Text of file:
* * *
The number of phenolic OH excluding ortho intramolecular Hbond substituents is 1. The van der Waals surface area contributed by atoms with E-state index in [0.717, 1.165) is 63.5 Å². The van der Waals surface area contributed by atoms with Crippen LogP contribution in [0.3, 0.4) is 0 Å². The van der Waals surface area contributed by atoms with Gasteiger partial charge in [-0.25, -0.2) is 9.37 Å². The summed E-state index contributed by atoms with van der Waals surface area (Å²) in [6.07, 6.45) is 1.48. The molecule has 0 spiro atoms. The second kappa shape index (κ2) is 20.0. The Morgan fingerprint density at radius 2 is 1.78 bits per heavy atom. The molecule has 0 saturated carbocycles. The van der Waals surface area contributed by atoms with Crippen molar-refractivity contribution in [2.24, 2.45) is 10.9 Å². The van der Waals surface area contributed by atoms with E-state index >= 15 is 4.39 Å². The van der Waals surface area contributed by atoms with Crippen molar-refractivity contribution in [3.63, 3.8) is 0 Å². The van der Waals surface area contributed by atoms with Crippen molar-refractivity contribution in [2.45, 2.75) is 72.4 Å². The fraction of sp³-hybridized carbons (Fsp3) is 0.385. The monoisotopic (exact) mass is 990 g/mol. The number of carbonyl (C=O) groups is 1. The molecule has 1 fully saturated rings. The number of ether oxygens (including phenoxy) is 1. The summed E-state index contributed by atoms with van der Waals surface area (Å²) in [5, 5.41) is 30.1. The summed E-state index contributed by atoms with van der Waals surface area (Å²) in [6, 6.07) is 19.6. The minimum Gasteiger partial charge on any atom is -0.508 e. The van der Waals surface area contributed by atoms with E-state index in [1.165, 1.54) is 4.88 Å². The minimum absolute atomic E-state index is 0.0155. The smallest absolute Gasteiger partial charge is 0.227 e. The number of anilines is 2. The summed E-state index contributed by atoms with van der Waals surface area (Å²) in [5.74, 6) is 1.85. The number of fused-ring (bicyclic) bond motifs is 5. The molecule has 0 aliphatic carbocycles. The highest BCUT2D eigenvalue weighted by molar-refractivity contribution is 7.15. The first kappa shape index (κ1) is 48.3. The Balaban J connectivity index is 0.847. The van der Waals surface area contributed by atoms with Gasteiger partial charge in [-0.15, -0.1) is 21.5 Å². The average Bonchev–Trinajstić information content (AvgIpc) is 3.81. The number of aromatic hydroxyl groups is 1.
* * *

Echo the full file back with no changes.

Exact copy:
The number of phenolic OH excluding ortho intramolecular Hbond substituents is 1. The van der Waals surface area contributed by atoms with E-state index in [0.717, 1.165) is 63.5 Å². The van der Waals surface area contributed by atoms with Crippen LogP contribution in [0.3, 0.4) is 0 Å². The van der Waals surface area contributed by atoms with Gasteiger partial charge in [-0.25, -0.2) is 9.37 Å². The summed E-state index contributed by atoms with van der Waals surface area (Å²) in [6.07, 6.45) is 1.48. The molecule has 0 spiro atoms. The second kappa shape index (κ2) is 20.0. The Morgan fingerprint density at radius 2 is 1.78 bits per heavy atom. The molecule has 0 saturated carbocycles. The van der Waals surface area contributed by atoms with Crippen molar-refractivity contribution in [2.24, 2.45) is 10.9 Å². The van der Waals surface area contributed by atoms with E-state index >= 15 is 4.39 Å². The van der Waals surface area contributed by atoms with Crippen molar-refractivity contribution in [3.63, 3.8) is 0 Å². The van der Waals surface area contributed by atoms with Crippen molar-refractivity contribution in [2.45, 2.75) is 72.4 Å². The fraction of sp³-hybridized carbons (Fsp3) is 0.385. The monoisotopic (exact) mass is 990 g/mol. The number of carbonyl (C=O) groups is 1. The molecule has 1 fully saturated rings. The number of ether oxygens (including phenoxy) is 1. The summed E-state index contributed by atoms with van der Waals surface area (Å²) in [5, 5.41) is 30.1. The summed E-state index contributed by atoms with van der Waals surface area (Å²) in [6, 6.07) is 19.6. The minimum Gasteiger partial charge on any atom is -0.508 e. The van der Waals surface area contributed by atoms with E-state index in [1.165, 1.54) is 4.88 Å². The minimum absolute atomic E-state index is 0.0155. The smallest absolute Gasteiger partial charge is 0.227 e. The number of anilines is 2. The summed E-state index contributed by atoms with van der Waals surface area (Å²) in [5.74, 6) is 1.85. The number of fused-ring (bicyclic) bond motifs is 5. The molecule has 0 aliphatic carbocycles. The highest BCUT2D eigenvalue weighted by molar-refractivity contribution is 7.15. The first kappa shape index (κ1) is 48.3. The Balaban J connectivity index is 0.847. The van der Waals surface area contributed by atoms with Gasteiger partial charge in [-0.15, -0.1) is 21.5 Å². The average Bonchev–Trinajstić information content (AvgIpc) is 3.81. The number of aromatic hydroxyl groups is 1.